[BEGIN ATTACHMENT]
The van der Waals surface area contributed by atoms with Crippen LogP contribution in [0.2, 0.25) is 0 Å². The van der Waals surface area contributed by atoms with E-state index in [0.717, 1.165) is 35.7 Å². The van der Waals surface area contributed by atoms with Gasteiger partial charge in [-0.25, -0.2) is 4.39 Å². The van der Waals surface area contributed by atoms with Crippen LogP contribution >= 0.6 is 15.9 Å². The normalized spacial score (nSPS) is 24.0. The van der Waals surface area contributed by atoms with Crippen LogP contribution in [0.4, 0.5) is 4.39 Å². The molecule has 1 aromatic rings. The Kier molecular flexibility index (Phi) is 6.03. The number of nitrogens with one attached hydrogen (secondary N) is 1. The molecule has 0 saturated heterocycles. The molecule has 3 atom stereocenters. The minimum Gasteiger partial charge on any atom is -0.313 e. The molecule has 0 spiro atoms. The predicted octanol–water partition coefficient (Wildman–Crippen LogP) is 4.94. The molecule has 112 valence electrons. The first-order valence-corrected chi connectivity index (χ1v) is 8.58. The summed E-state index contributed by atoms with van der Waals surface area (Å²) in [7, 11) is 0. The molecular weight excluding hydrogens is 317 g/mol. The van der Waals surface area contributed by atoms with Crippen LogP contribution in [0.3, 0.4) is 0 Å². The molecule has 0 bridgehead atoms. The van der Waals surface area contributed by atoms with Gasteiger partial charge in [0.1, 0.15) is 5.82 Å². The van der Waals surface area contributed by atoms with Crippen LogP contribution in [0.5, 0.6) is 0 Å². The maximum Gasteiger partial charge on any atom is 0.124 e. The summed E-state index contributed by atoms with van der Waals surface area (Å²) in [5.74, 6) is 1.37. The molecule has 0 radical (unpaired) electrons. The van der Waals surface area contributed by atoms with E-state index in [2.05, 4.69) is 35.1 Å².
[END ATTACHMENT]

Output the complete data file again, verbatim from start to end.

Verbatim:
The van der Waals surface area contributed by atoms with Crippen LogP contribution in [0.2, 0.25) is 0 Å². The van der Waals surface area contributed by atoms with E-state index in [0.717, 1.165) is 35.7 Å². The van der Waals surface area contributed by atoms with Gasteiger partial charge in [-0.25, -0.2) is 4.39 Å². The van der Waals surface area contributed by atoms with Crippen LogP contribution >= 0.6 is 15.9 Å². The normalized spacial score (nSPS) is 24.0. The van der Waals surface area contributed by atoms with Crippen LogP contribution in [0.4, 0.5) is 4.39 Å². The molecule has 1 aromatic rings. The Kier molecular flexibility index (Phi) is 6.03. The number of nitrogens with one attached hydrogen (secondary N) is 1. The molecule has 0 saturated heterocycles. The molecule has 3 atom stereocenters. The minimum Gasteiger partial charge on any atom is -0.313 e. The molecule has 0 spiro atoms. The predicted octanol–water partition coefficient (Wildman–Crippen LogP) is 4.94. The molecule has 112 valence electrons. The first-order valence-corrected chi connectivity index (χ1v) is 8.58. The summed E-state index contributed by atoms with van der Waals surface area (Å²) in [7, 11) is 0. The molecular weight excluding hydrogens is 317 g/mol. The van der Waals surface area contributed by atoms with Crippen LogP contribution in [0.3, 0.4) is 0 Å². The molecule has 0 bridgehead atoms. The van der Waals surface area contributed by atoms with Gasteiger partial charge in [0.1, 0.15) is 5.82 Å². The van der Waals surface area contributed by atoms with Crippen LogP contribution in [0.5, 0.6) is 0 Å². The maximum Gasteiger partial charge on any atom is 0.124 e. The summed E-state index contributed by atoms with van der Waals surface area (Å²) in [5.74, 6) is 1.37. The molecule has 0 radical (unpaired) electrons. The van der Waals surface area contributed by atoms with E-state index in [2.05, 4.69) is 35.1 Å².